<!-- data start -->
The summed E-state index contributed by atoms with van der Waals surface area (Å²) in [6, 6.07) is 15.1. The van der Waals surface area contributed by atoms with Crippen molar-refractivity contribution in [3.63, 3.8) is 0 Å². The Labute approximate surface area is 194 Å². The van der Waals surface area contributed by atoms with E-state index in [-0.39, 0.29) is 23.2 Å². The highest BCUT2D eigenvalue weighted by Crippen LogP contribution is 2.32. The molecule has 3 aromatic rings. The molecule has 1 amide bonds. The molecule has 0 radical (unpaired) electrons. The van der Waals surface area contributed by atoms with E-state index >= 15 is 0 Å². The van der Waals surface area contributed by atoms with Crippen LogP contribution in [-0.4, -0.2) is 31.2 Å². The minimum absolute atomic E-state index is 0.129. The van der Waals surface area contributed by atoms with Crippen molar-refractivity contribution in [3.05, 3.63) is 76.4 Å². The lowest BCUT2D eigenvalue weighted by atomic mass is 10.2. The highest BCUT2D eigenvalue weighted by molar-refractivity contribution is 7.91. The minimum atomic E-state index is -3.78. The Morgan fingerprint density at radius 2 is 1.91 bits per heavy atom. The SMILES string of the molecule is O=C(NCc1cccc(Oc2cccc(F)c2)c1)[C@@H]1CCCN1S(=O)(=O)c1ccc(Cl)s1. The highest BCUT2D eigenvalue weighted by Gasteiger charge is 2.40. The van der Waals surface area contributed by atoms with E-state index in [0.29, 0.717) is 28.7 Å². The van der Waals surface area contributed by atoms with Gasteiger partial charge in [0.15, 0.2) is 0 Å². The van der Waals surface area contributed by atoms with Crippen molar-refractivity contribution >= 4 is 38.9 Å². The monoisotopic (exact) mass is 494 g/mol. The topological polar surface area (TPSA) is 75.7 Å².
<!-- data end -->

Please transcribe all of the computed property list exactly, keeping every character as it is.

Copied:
The summed E-state index contributed by atoms with van der Waals surface area (Å²) in [6, 6.07) is 15.1. The van der Waals surface area contributed by atoms with Crippen molar-refractivity contribution in [3.63, 3.8) is 0 Å². The Labute approximate surface area is 194 Å². The van der Waals surface area contributed by atoms with E-state index in [-0.39, 0.29) is 23.2 Å². The highest BCUT2D eigenvalue weighted by Crippen LogP contribution is 2.32. The molecule has 3 aromatic rings. The molecule has 1 amide bonds. The molecule has 0 radical (unpaired) electrons. The van der Waals surface area contributed by atoms with E-state index >= 15 is 0 Å². The van der Waals surface area contributed by atoms with Crippen LogP contribution in [-0.4, -0.2) is 31.2 Å². The minimum absolute atomic E-state index is 0.129. The van der Waals surface area contributed by atoms with Crippen molar-refractivity contribution in [3.05, 3.63) is 76.4 Å². The lowest BCUT2D eigenvalue weighted by atomic mass is 10.2. The highest BCUT2D eigenvalue weighted by molar-refractivity contribution is 7.91. The minimum atomic E-state index is -3.78. The Morgan fingerprint density at radius 2 is 1.91 bits per heavy atom. The SMILES string of the molecule is O=C(NCc1cccc(Oc2cccc(F)c2)c1)[C@@H]1CCCN1S(=O)(=O)c1ccc(Cl)s1. The highest BCUT2D eigenvalue weighted by Gasteiger charge is 2.40. The van der Waals surface area contributed by atoms with E-state index in [0.29, 0.717) is 28.7 Å². The van der Waals surface area contributed by atoms with Gasteiger partial charge in [0.15, 0.2) is 0 Å². The van der Waals surface area contributed by atoms with Crippen molar-refractivity contribution >= 4 is 38.9 Å². The monoisotopic (exact) mass is 494 g/mol. The topological polar surface area (TPSA) is 75.7 Å².